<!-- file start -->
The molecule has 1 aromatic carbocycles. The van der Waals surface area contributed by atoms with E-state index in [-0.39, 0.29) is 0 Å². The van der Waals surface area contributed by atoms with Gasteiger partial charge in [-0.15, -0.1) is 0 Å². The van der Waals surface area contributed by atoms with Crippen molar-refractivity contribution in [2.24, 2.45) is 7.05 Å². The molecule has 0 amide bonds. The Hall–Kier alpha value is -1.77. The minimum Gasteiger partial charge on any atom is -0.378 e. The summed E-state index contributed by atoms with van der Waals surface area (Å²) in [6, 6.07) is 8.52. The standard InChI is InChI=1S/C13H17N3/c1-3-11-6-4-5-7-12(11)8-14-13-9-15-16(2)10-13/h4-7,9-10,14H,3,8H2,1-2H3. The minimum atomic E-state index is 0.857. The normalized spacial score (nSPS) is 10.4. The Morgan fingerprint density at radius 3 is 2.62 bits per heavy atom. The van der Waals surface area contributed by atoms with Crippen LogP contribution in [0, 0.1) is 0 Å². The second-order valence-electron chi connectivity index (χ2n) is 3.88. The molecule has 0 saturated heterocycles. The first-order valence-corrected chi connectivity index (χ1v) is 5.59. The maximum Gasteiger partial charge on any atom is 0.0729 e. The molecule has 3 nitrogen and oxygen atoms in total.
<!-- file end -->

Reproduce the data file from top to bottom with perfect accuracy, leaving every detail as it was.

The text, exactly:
The molecule has 1 aromatic carbocycles. The van der Waals surface area contributed by atoms with E-state index in [-0.39, 0.29) is 0 Å². The van der Waals surface area contributed by atoms with Gasteiger partial charge in [-0.15, -0.1) is 0 Å². The van der Waals surface area contributed by atoms with Crippen molar-refractivity contribution in [2.24, 2.45) is 7.05 Å². The molecule has 0 amide bonds. The Hall–Kier alpha value is -1.77. The minimum Gasteiger partial charge on any atom is -0.378 e. The summed E-state index contributed by atoms with van der Waals surface area (Å²) in [6, 6.07) is 8.52. The standard InChI is InChI=1S/C13H17N3/c1-3-11-6-4-5-7-12(11)8-14-13-9-15-16(2)10-13/h4-7,9-10,14H,3,8H2,1-2H3. The minimum atomic E-state index is 0.857. The normalized spacial score (nSPS) is 10.4. The Morgan fingerprint density at radius 3 is 2.62 bits per heavy atom. The van der Waals surface area contributed by atoms with Crippen LogP contribution in [0, 0.1) is 0 Å². The second-order valence-electron chi connectivity index (χ2n) is 3.88. The molecule has 0 saturated heterocycles. The first-order valence-corrected chi connectivity index (χ1v) is 5.59. The maximum Gasteiger partial charge on any atom is 0.0729 e. The molecule has 3 nitrogen and oxygen atoms in total.